Treating Your Customers to a Good “Networking” Time

//Treating Your Customers to a Good “Networking” Time

Treating Your Customers to a Good “Networking” Time

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About a year ago I was asked to help develop an event for Jack Laurie Home Floor Designs in Fort Wayne, Indiana. Interestingly enough, the idea was to plan a networking event for interior designers, architects other trade people and friends. Usually events seem to be about “selling things” but this was more about helping others build their businesses.
The event was the idea of John Hoffman, general manager of Jack Laurie Home Floor Designs.

"We really appreciate our area interior designers and customers in general," says John. "They create business for us and it would be nice if we could do something to help them grow their business. We see our relationship with our customers as a partnership and we are happy to add a little extra to the relationship. We have been very successful with these events in the past but it’s time to try something new." 

The event, “Using Social Networking to Grow Your Business,” was not only fun but very informative, with lots of chatter and good food, I was also able to introduce my book, Red Hot Customer Service, 35 Ways to Heat up Your Business and Ignite Your Sales, and share it with everyone.

One of Jack Laurie Floors’ past events has grown into a yearly event: the pilgrimage to NEOCON in Chicago. John says this is one of their most popular events which everyone loves. Jack Laurie Floors rents two luxury buses and shuttles approximately 100 interior designers to the event. This makes it easy to attend; we play games on the bus, sing, enjoy good food all day and generally have a good time. According to John, "We get to spend time together away from business and get to know each other better. We also discuss what we saw at NEOCON and what we liked and didn’t like. Talking about products helps us know our designers better so we can buy the right samples for their customers."

With the economy suffering, generosity goes a long way. Getting out and meeting people is time consuming as well as difficult to mix in with busy schedules. Combining fun with information is a great double header. This was the basis for their event.

So, do these events really help a business? Everyone seems to thinks so. If nothing else, it pays off in good will and everyone gets a chance to network and meet new people.
I spoke with Phil Troyer, Architect and Owner, PA Troyer Architect, about why he attended this networking event. His response: “You always have to look out for new ways to build your business.”

I was amazed to find Joe Bjerk, COO, Guardian Relocation/Home Moving and Storage with locations in Indianapolis, Ft. Wayne and Columbus at the event. Even though he's not in the flooring industry, Joe told me he was excited to be invited to this event. 

"I got to network and picked up some ideas for marketing my own business," he said.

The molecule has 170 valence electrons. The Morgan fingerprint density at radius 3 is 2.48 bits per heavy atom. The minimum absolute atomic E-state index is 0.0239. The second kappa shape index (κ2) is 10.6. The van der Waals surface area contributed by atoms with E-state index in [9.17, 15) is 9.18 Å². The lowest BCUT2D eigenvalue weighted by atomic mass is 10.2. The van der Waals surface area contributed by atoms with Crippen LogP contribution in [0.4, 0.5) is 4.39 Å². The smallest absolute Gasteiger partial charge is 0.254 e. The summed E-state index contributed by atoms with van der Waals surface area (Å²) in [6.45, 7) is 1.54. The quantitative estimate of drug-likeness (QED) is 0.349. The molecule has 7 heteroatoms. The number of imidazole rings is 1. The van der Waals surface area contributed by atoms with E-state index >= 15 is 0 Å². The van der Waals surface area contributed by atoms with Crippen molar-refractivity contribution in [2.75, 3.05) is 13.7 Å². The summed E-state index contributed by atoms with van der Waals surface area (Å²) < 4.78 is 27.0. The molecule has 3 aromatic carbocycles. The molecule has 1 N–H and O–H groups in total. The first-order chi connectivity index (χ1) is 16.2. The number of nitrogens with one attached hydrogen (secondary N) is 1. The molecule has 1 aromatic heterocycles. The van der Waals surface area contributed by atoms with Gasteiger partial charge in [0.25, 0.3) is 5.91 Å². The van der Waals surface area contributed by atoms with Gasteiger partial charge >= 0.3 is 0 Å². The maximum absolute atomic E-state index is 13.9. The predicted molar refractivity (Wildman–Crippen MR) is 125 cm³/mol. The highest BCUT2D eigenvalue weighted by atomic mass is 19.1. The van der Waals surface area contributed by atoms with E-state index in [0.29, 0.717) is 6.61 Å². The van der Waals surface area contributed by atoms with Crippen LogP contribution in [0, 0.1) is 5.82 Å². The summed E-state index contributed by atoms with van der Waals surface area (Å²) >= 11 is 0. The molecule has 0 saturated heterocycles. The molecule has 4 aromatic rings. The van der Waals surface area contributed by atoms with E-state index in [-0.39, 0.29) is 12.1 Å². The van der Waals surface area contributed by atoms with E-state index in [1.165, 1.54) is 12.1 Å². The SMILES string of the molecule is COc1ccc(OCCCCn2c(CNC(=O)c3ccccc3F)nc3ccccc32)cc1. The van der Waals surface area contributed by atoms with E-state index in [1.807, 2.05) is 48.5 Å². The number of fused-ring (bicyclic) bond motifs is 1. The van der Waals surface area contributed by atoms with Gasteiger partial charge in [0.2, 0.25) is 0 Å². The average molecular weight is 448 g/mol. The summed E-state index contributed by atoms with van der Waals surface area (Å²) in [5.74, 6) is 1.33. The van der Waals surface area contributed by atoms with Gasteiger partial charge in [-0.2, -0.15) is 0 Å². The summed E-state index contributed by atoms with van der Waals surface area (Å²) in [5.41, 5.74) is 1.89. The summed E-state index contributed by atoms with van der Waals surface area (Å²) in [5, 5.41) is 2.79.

Planning an event? Take some advice from General Manager, John Hoffman:

  • Know your audience, what they need and what will help them with their business.
  • Don’t forget students from your local design college. This is a great opportunity to get to know them, share information and build new contacts for your store. The college can also provide you with great interior design interns.
  • Have enough staff to talk with all the customers; it’s up to them to meet and greet their guests.
  • Plan a program that’s fun. If it’s too serious it just gets boring.
  • You don’t have to talk about business all the time; this is a good way to get to know people.
  • Invite people with different backgrounds and different needs; mix it up. This makes it more interesting and better networking.
  • Serve good food and drink so your guests feel special. They are special!
  • Get your vendors involved so they can network with your customers.
  • Be sure and follow up with your guests. In the case of Jack Laurie Home Floor Designs, the educational part of the event encouraged them to create a new Facebook fan page; then they emailed all attendees to ask them to become fans.
  • Every business needs customers to grow their business and growing your customer base means putting in time networking both face-to-face and through the Web. If you love your customers, this is a good way to show them.

Pictures from the event!

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For more information on building a networking event, check out:

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By | 2017-03-03T12:07:14+00:00 March 24th, 2010|Networking|1 Comment

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Author, speaker, marketing strategist.

One Comment

  1. Roberta Stone April 4, 2010 at 8:56 pm

    I was there! It was great – Liz – you were great! I’ve gotten a page set up on Facebook for my business and I’m “tweeting” occasionally.

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